Congressional Democrats are torn between fidelity to President Barack Obama and hearing directly from Israeli Prime Minister Benjamin Netanyahu as to why the nuclear deal that the administration is trying to close with Iran is a bad idea.
Netanyahu has been invited by House Speaker John Boehner
to address a joint session of Congress on March 3. The premier will also address AIPAC, the pro-Israel advocacy group
, while in Washington, D.C.
No Democrats — including Vice President Joe Biden — have announced outright that they will boycott Netanyahu's speech, despite pressure from the White House and J-Street
. The dovish Jewish group lobbies against Netanyahu's policies on Capitol Hill and within the American Jewish community.
Privately, dozens of House Democrats have said they plan to shun Netanyahu, Politico
Two converging issues — a deadline on nuclear talks with Iran and forthcoming Israeli elections — have made the speech controversial.
Netanyahu's appearance would come just before U.S.-led international talks with Iran over its nuclear weapons program
are set to conclude March 24. His speech is expected to oppose any outcome that leaves the Islamic Republic with the tools needed to make a bomb.
Israeli elections are scheduled for March 17, and polls show that Netanyahu is likely to form the next government. Asked in a poll published Tuesday in the dovish Haaretz newspaper
whether Netanyahu should proceed with the speech given that it will further strain relations with Obama, 46 percent said no, 14 percent were not sure, and 40 percent favored going ahead.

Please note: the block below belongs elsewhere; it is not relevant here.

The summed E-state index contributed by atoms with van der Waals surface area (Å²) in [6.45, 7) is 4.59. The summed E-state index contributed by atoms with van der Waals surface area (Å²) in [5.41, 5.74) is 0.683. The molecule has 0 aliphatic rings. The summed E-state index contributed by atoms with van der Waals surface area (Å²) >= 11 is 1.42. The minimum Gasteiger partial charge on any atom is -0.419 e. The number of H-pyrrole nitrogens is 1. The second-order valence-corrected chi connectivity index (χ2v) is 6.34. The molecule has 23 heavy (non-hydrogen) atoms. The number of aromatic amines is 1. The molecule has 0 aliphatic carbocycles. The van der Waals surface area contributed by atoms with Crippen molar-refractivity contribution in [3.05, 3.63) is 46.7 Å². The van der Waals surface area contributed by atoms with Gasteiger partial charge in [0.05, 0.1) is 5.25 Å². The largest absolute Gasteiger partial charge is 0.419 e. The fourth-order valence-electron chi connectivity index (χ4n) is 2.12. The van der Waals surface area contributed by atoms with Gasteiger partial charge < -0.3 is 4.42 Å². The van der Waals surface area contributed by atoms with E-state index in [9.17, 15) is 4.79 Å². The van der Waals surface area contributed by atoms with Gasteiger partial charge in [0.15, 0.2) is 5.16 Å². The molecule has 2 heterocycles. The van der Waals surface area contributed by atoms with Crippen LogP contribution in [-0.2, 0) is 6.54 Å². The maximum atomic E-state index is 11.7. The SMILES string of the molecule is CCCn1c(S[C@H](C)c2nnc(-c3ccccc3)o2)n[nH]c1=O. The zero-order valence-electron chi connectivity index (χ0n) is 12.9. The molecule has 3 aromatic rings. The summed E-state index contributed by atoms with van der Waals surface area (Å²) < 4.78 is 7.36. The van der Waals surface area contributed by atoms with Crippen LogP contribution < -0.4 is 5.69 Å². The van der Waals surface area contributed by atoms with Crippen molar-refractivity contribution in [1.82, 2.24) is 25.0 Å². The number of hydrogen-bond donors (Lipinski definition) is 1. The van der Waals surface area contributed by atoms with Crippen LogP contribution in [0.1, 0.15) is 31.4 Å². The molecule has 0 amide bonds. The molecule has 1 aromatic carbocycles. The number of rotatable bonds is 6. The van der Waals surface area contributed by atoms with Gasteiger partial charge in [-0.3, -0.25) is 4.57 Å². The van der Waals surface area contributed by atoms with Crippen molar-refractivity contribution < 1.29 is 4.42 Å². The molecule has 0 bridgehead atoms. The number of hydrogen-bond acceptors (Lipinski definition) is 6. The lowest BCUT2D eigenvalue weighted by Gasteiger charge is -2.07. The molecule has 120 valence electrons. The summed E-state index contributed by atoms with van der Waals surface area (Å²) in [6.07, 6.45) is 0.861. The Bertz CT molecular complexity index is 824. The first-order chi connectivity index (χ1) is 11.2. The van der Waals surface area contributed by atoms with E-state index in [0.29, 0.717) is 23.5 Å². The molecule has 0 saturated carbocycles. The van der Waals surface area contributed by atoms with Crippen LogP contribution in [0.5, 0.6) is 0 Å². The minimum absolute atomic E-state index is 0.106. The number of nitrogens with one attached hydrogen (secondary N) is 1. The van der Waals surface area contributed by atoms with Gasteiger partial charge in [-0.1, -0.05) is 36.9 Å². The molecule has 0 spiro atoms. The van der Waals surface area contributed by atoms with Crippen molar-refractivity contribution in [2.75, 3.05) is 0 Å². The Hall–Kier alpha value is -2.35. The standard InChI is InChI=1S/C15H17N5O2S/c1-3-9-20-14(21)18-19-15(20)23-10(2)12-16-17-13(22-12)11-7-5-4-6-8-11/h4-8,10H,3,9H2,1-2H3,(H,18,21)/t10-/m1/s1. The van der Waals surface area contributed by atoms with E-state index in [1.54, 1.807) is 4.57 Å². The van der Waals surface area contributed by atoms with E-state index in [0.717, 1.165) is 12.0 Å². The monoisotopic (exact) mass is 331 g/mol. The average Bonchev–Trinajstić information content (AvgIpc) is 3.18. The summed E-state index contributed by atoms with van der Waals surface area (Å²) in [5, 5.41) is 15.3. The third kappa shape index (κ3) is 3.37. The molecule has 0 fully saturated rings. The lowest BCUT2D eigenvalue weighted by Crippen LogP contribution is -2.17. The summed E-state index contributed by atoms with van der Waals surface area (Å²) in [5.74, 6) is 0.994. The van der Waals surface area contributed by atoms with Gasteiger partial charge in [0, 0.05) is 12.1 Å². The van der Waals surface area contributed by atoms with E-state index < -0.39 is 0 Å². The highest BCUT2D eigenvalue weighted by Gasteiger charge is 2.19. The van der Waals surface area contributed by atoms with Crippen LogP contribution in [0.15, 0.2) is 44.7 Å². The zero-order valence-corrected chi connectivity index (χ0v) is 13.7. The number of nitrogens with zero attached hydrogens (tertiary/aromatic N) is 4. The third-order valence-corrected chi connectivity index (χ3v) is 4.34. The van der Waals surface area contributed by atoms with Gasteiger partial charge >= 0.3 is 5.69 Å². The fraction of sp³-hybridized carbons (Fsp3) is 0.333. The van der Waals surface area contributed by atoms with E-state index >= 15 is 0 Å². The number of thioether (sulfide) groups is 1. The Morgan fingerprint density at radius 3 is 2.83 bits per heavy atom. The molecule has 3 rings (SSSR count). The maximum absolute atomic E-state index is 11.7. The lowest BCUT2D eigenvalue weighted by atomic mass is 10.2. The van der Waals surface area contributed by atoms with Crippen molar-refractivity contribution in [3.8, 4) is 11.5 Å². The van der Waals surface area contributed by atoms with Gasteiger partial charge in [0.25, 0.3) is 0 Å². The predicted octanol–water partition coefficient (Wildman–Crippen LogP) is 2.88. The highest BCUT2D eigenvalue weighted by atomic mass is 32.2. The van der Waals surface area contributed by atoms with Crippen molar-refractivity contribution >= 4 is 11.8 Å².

The same poll showed Netanyahu leading his nearest rival, Labor Party head Isaac Herzog, in popularity by 51 percent to 28 percent.
Neither Obama nor Secretary of State John Kerry plan to meet with Netanyahu, citing the Israeli elections as the reason.
Working with J-Street, Rep. Steve Cohen, D-Tennessee, and Rep. Keith Ellison, D-Minnesota, are pressing to put off the speech, Politico reported.
Cohen said he has not made up his mind about boycotting the Israeli leader. "I haven't made that definite decision," he told Politico.
Rep. John Yarmuth, D-Kentucky, who has signed on to previous J-Street initiatives, also declined to commit to shunning Netanyahu.
"I don't even know what else is on my schedule. It wouldn't be an official boycott. I wouldn't announce that I wasn't going. But I don't really blame Netanyahu — although I'm not a fan of Netanyahu — but I don't blame him for coming," Politico reported.
AIPAC has been encouraging members to attend, Politico said.
Among big name Democrats who are expected to attend are House Minority Leader Nancy Pelosi, New York Sen. Chuck Schumer, and Rep. Eliot Engel of New York, ranking member on the House Foreign Relations Committee, Politico reported.
A White House spokesman said Tuesday, "We defer to Democratic members if they'd like to attend or not," Politico reported.
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